What is the FHA?
The FHA is an abbreviation for the Federal Housing Administration, which was created in 1934. At this time the Great Depression was causing many people to have their homes foreclosed upon. One of the functions of the FHA is to insure the loan so that the FHA approved lender doesn’t have to take a big risk with the borrower. The Federal Housing Administration does not operate at a cost to the taxpayer, the homeowner pays for the insurance on the loan and the insurance is the FHA’s income.
The FHA has guidelines for its loans – they would like your mortgage to be 31% of your gross monthly income and your total debt should only be 43% of your monthly income. The FHA also puts a limit on the amount you can borrow, which is based on the median cost of homes in the area you are looking to purchase. This cost is adjusted annually to stay current with the local market. If your credit score is at least 580, your down payment is only 3.5%, if your credit score is 500-579 the down payment would be 10%.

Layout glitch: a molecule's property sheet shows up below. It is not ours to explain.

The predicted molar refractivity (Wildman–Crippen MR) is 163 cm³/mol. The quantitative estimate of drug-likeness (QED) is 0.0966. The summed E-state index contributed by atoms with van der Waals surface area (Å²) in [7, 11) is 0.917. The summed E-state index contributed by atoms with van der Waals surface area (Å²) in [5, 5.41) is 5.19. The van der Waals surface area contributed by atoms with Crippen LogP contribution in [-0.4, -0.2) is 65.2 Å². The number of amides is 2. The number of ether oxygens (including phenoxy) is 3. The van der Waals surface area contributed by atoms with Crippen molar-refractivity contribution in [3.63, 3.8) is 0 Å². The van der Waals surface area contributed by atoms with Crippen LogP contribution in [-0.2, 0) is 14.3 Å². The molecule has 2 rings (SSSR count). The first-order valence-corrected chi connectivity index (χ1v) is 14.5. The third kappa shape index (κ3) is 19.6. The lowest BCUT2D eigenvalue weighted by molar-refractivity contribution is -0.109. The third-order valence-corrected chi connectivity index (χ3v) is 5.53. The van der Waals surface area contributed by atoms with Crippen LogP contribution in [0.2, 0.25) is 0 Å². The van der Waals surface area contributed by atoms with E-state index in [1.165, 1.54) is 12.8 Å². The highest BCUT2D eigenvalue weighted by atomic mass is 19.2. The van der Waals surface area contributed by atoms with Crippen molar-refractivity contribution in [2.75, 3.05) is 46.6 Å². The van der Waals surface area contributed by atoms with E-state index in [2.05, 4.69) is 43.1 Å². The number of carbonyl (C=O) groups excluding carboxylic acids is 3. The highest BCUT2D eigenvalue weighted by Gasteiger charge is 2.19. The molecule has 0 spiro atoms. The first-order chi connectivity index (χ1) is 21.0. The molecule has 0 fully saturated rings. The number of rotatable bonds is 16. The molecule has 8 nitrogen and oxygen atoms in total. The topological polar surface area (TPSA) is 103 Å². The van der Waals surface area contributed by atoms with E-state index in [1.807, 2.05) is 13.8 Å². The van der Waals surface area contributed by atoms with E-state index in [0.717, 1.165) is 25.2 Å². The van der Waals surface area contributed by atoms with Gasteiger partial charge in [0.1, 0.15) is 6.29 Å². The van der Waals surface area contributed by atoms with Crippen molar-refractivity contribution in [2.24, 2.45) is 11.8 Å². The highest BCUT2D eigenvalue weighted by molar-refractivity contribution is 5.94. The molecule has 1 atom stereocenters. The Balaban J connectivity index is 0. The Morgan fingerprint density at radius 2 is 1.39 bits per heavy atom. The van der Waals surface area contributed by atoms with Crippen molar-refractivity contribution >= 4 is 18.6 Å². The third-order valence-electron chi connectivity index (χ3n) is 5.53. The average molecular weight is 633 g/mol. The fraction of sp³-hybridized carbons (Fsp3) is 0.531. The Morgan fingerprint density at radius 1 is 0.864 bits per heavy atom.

The FHA loan can be a good way to buy your first home or if you have less than perfect credit. That is because the guidelines are less strict than what other lenders are offering.